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Bullying Tips Included in New Children's Book The Cardboard Girl

Author: Marika Spaseska

Published: 2011-04-26

Synopsis and Key Points:

The Cardboard Girl by social worker Marika Spaseska shows children parents teachers and school administrators how to protect children from being bullied in schools and playgrounds.

Main Digest

Children are being bullied, sometimes to death, with at least 14 suicides in 2010, according to ABC News.

The Cardboard Girl (www.acashic.com/the-cardboard-girl/) a new book by a social worker, Marika Spaseska shows children, parents, teachers and school administrators how to protect children from being bullied in schools and playgrounds.

"The truth is that schools, teachers, parents, children and others struggle to deal with bullying. It is a multi-faceted problem with many contributing factors. For example, one key factor is that to date, we have anti-bullying policies in most schools, which by large, are not effectively endorsed," said Spaseska. "Should 'The Cardboard Girl ' become available as a learning tool for classrooms, it has great potential to provide children and teachers with a better understanding of the issues and strategies to deal with bullying. There is proven evidence that suggests that children find reading books a great, enjoyable learning experience and benefit from discussions that ensue."

The book is text (not a picture book), approximately 15,000 words and is aimed at lower to upper primary school-aged children (7-12 years).

"' The Cardboard Girl ' will touch the hearts of readers, as it shows how kids feel and act when bullied at school," she said. "The story will empower kids, as well as it may give parents, teachers and others better insight into bullying and what can be done to stop or minimize it."

Bullying can be physical (such as shoving, hitting or physical threats) or verbal (such as with insults or hurtful gossip). It can also often include a child telling another that they don't want to play with them and urging others to join them in ignoring you.

If you're being bullied or know someone who is, she advises:

Speak to someone about what is going on for you. It is good for you to talk about what is happening to someone, be it family, friends, teacher or a counselor.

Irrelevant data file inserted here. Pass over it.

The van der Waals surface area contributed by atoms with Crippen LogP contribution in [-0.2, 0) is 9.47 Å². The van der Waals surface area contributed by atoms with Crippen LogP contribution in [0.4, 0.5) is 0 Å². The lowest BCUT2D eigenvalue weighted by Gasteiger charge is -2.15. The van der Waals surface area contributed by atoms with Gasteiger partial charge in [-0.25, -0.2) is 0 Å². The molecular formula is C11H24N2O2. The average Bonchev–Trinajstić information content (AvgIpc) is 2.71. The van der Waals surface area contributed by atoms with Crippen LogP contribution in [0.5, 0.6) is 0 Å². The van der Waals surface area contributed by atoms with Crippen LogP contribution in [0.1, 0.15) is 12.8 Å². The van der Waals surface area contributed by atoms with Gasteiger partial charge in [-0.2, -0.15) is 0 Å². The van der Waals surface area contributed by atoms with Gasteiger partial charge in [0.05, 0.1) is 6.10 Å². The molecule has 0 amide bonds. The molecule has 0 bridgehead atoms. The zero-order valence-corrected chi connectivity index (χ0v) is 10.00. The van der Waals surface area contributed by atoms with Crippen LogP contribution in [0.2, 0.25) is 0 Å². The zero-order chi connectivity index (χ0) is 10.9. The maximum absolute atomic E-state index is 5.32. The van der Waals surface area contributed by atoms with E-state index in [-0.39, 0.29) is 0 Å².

Speak up: tell the kid who is bullying you to stop hurting you or others and that this is unfair. Tell them that what they are saying is nasty and hurtful and that they have no right to speak to you like that. It's ok to stand up for yourself.

Write down about what is happening to you, such as dates, times, who bullied you, who was there and what occurred (for example, in a diary).

Ask a teacher to also write down about what has happened to you. The teacher's notes, as well as your own, may be useful to help with what you may decide to do to deal with being bullied (for example, the teacher discussing it with parents, it may involve reporting violence to the police, the bully being expelled, leaving the school or other options).

Value who you are, you are important, you can do things others may not - you're special, unique.

Accept people from other cultures, races, ethnic backgrounds or who may look different to you (they may have a disability, be overweight, wear glasses, be tall with skinny legs).

Believe you deserve a safe environment at school.

Join in social sports, activities or exercise so that you can make friends outside of school. Exercise may make you feel better, too.

Believe that life gets better - there's a whole world waiting for you outside the school gates.

Get more information from websites, from the library, parents or other ways to learn more about how to better deal with bullying.

She also offers these anti-bullying tips:

Don't react like someone who is bullying you may do such as hit back, swear at them (name-calling) or put them down. You are only showing unfair behavior like them.

Don't be silent. Silence suggests you're allowing the bullying to occur and unknowingly saying 'yes' to more of it.

Don't allow being bullied to affect how you see yourself. You are a worthwhile person. It's their problem they're being hurtful.

About Marika Spaseska - Born in Macedonia, former Yugoslavia, Marika Spaseska arrived in Perth, Western Australia, at two years of age. Having worked for over 17 years as a Social Worker, Marika is passionate about children's wellbeing and hopes to empower them. Inspired by a niece who experienced bullying at school, as well as her striking insight as a Social Worker, her first book has the potential to enable children to better deal with those that bully them.

For more information, please go to www.acashic.com/the-cardboard-girl/

Publishing Data:

Title: The Cardboard Girl: Gives Bullying the Flick
Publisher: Acashic Publishing Bookshop
Publishing date: April 2011
ISBN: 978-1-4475-1177-9
Price: book - $19.99; ebook - $16.99

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